UK BBQ Mag Winter 2017/2018 - Page 69

shoulders or butts being cooked in large brick pits. And the pit is very different too. Here, the wood is burnt in a separate fire box generating charcoal that is regularly shovelled directly under the pork. It’s very labour intensive with the Pit Master controlling the heat and distribution of the coals exactly. Overnight cooks require constant tending and an almost continual making and addition of charcoal and tending of the fire. The flavours are different too. The meat isn’t sitting in hot smoke and gasses from the burning wood like in Texas, but sits in smoke generated from the meat juices and fats dripping onto the burning embers.

Many communities in Tennessee would have had community brick pits. David Roper, a former guide at the Jack Daniels Distillery, has an almost unbounded wealth of knowledge BBQ and its development so took me to see some. They are rarely used now. The skills to run big cooks and the levels of commitment needed are disappearing.

How fortunate we were then to come across the tiny Hamlet of Mimosa. The community were out cooking 200 pork butts on the village pit to raise money for a local college fund in honour of one of their fallen community members. Fires were burning in two huge metal barrels. Every 20 minutes the pit master would instruct his team of 10 people to shovel coals into the pits under the pork for their 20 hour cook.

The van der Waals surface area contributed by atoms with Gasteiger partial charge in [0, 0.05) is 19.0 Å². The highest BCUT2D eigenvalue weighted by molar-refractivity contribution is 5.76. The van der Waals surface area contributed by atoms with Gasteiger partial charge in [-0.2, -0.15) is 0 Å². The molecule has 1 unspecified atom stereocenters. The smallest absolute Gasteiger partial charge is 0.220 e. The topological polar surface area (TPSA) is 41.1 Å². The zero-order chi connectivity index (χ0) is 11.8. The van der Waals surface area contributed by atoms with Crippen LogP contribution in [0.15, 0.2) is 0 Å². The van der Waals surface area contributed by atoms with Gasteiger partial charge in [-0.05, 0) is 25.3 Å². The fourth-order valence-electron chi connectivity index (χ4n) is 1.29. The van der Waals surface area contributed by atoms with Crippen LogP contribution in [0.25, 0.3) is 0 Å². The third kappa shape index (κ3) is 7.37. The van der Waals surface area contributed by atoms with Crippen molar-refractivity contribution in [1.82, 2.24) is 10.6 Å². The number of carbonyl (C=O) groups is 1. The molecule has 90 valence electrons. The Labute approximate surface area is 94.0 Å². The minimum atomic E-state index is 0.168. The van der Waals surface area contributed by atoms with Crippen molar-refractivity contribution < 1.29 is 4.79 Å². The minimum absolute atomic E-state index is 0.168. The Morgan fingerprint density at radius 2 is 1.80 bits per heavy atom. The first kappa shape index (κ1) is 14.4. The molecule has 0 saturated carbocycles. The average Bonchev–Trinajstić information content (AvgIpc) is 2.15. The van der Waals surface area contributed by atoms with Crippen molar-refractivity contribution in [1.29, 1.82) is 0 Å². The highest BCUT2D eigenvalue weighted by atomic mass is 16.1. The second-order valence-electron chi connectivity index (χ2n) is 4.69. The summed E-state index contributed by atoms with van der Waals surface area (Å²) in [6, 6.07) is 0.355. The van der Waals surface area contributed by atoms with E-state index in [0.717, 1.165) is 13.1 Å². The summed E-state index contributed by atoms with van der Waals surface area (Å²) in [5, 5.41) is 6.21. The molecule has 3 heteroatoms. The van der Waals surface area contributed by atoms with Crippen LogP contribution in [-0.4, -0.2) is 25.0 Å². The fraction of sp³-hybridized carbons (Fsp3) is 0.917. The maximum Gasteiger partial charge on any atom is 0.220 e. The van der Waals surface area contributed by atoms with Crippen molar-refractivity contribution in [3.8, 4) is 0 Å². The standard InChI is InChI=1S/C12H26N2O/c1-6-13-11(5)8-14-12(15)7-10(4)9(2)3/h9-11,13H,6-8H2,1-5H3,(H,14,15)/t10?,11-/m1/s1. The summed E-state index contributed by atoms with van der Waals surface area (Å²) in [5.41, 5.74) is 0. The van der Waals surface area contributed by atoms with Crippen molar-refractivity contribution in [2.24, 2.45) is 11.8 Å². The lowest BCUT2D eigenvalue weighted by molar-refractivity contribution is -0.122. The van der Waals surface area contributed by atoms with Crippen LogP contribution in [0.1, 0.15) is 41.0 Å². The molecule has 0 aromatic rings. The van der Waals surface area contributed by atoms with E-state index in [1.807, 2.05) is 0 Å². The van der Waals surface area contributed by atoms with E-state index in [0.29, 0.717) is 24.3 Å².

From Tennessee I headed up to North Carolina, dropping in to judge a KCBS contest just outside Memphis on the way. It was interesting to see that the cookers here were smaller than those in Texas, were mostly fuelled with charcoal, wood being added to generate the more usual wisp of smoke rather than the billowing smoke of Texas.

North Carolina uses the brick pit too. With a separate fire box burning wood that is shovelled under the pork. But here they chop the whole hog, butt or shoulder mixing it with a thin vinegary sauce. My first stop was the Skylight Inn in Ayden, North Carolina. It has the reputation of being the best BBQ restaurant in America. I talked my way into a tour of the pits and then sat down for some incredible chopped pork. Here they chop the pork skin into the mixture resulting in what can best be described as a pork bomb.

Next stop was a tour of Lexington with Roger and Marsha Wise. They grew up in the BBQ industry and have been competing and cooking BBQ and whole hogs for a long time. With Lexington being declared as the Capital of North Carolina BBQ, there are BBQ joints everywhere. With local knowledge, we did a tour of 3 or the Wise’s favourites. All cooked in brick pits cooked over coals generated in a separate firebox, tended by a pit master.

A fascinating, long road trip that gave a real insight into regional BBQ in America. Lasting impression was that BBQ is pretty much everywhere. From huge restaurants delivering industrial quantities of meat to a simple smoker running on a street corner. And its just everyday food in the States. Go into any BBQ joint and you will find people eating at any time of day all of them happy to share their passion. And great food! If you are really lucky get yourself invited to a Pig Pickin’ – standing around a pit cooked whole hog just pulling pieces off with a pair of tongs with a beer or two and good friends!

Community Pit, Mimosa, TN